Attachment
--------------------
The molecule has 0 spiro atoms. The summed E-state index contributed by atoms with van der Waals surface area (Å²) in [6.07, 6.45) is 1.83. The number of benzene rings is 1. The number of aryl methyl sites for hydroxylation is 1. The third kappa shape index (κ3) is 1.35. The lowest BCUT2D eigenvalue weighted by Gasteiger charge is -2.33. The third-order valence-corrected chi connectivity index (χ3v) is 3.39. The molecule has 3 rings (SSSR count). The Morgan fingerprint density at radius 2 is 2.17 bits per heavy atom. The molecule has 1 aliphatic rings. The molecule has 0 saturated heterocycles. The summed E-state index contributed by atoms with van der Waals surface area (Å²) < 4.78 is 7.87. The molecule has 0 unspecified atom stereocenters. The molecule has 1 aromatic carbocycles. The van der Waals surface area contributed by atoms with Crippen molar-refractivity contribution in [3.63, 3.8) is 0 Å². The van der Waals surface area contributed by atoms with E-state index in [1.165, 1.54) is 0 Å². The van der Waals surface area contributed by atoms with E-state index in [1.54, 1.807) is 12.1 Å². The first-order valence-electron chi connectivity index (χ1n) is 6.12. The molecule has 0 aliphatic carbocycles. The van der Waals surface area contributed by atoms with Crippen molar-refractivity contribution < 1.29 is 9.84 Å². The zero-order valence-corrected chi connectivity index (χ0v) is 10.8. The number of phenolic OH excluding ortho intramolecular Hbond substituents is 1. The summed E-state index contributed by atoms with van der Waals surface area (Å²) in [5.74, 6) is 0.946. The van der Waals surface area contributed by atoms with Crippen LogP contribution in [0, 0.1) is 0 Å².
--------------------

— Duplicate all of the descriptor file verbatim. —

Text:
The molecule has 0 spiro atoms. The summed E-state index contributed by atoms with van der Waals surface area (Å²) in [6.07, 6.45) is 1.83. The number of benzene rings is 1. The number of aryl methyl sites for hydroxylation is 1. The third kappa shape index (κ3) is 1.35. The lowest BCUT2D eigenvalue weighted by Gasteiger charge is -2.33. The third-order valence-corrected chi connectivity index (χ3v) is 3.39. The molecule has 3 rings (SSSR count). The Morgan fingerprint density at radius 2 is 2.17 bits per heavy atom. The molecule has 1 aliphatic rings. The molecule has 0 saturated heterocycles. The summed E-state index contributed by atoms with van der Waals surface area (Å²) < 4.78 is 7.87. The molecule has 0 unspecified atom stereocenters. The molecule has 1 aromatic carbocycles. The van der Waals surface area contributed by atoms with Crippen molar-refractivity contribution in [3.63, 3.8) is 0 Å². The van der Waals surface area contributed by atoms with E-state index in [1.165, 1.54) is 0 Å². The van der Waals surface area contributed by atoms with E-state index in [1.54, 1.807) is 12.1 Å². The first-order valence-electron chi connectivity index (χ1n) is 6.12. The molecule has 0 aliphatic carbocycles. The van der Waals surface area contributed by atoms with Crippen molar-refractivity contribution < 1.29 is 9.84 Å². The zero-order valence-corrected chi connectivity index (χ0v) is 10.8. The number of phenolic OH excluding ortho intramolecular Hbond substituents is 1. The summed E-state index contributed by atoms with van der Waals surface area (Å²) in [5.74, 6) is 0.946. The van der Waals surface area contributed by atoms with Crippen LogP contribution in [0, 0.1) is 0 Å².